SAN FRANCISCO – The social hall by the Veterans Equity Center (VEC) used to be filled with Filipino World War II veterans. But there are barely any left now, just widows of the men who bravely fought for freedom seven decades ago.
For those left behind, being gathered there meant good news.
After years of lobbying the U.S. government, President Barack Obama finally issued an executive order that offers the veterans’ sons and daughters the opportunity to come to the U.S. right away, while waiting for their immigrant visas. This parole program would also allow them to work temporarily in the U.S.
Eighty-nine year Cipriano Valenzuela and his 78-year old wife Marcelina are ecstatic. They’ve been waiting nine years to be reunited with their children in the Philippines.
“We are so happy because we now have hope that our children would be able to come here,”said Cipriano.
Marcelina shared that they need their children and grandchildren here to help care for Cipriano who has had a heart bypass surgery. She said,”It’s hard taking care of him. And what happens if he dies? I’ll be left here all alone.”
Eighty-six years old Aurora Catingcoy has been a widow of a Filipino World War II veteran since 2006. Her husband, Jesus, then filed a petition for one of their children in 2994. But the petition died with her husband. She petitioned for that child again in 2008. But so far — no visa yet. She hasn’t been with her children for more than 20 years.
She related, “It’s tough. It’s a good thing my nieces here visit me from time to time. Otherwise, I’d be lonelier.”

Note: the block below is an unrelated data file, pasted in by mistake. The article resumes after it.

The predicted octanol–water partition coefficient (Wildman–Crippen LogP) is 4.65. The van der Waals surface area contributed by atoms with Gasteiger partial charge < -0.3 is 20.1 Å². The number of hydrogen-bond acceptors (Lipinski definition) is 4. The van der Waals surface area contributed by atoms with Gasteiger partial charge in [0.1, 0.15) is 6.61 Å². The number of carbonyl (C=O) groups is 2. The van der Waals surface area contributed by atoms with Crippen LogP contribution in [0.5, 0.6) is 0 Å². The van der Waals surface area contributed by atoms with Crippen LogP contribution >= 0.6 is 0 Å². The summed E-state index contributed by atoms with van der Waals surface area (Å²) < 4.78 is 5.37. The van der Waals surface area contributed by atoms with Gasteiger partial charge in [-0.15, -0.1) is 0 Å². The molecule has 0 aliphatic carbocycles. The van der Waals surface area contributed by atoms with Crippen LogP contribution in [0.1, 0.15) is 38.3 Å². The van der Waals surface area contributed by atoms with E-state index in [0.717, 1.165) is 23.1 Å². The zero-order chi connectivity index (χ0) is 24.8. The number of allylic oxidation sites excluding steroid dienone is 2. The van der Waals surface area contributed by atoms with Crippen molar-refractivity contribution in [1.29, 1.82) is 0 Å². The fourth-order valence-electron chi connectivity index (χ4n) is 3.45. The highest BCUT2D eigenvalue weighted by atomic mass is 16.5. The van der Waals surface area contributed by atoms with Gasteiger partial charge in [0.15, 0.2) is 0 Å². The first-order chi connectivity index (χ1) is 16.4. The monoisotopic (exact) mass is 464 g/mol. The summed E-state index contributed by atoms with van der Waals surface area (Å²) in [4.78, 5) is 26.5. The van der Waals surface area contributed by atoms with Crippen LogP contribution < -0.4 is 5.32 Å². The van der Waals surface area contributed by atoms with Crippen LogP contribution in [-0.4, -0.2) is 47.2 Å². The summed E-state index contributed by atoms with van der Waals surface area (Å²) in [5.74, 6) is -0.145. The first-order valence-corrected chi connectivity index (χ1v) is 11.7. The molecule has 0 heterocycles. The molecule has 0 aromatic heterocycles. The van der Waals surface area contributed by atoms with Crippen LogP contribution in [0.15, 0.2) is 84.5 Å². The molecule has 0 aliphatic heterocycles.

Obama’s executive order hopes to help as many as 6,000 veterans and thousands more widows. But before they could benefit from this, advocates said they need to have approved petitions before the US Citizenship and Immigration Services (USCIS).
“It’s a benefit for the children of Filipino World War II veterans but with approved petitions. That’s the key. But let’s say the veteran dies and leaves behind a wife and their children don’t have approved petitions, the wife can still file petitions for them,” stated Luisa Antonio, executive director of VEC.
The USCIS will begin accepting applications on June 8. Advocates said veterans or their widows need to prepare the following documents: (1) proof of citizenship, (2) birth certificate of children, (3) marriage certificate, (4) proof of support, (5) copy of approved petition.
This program by the Obama administration may not necessarily solve the massive backlog in family-based petitions but for these Filipino veterans and their families, it’s help that very much welcome especially in their time of great need.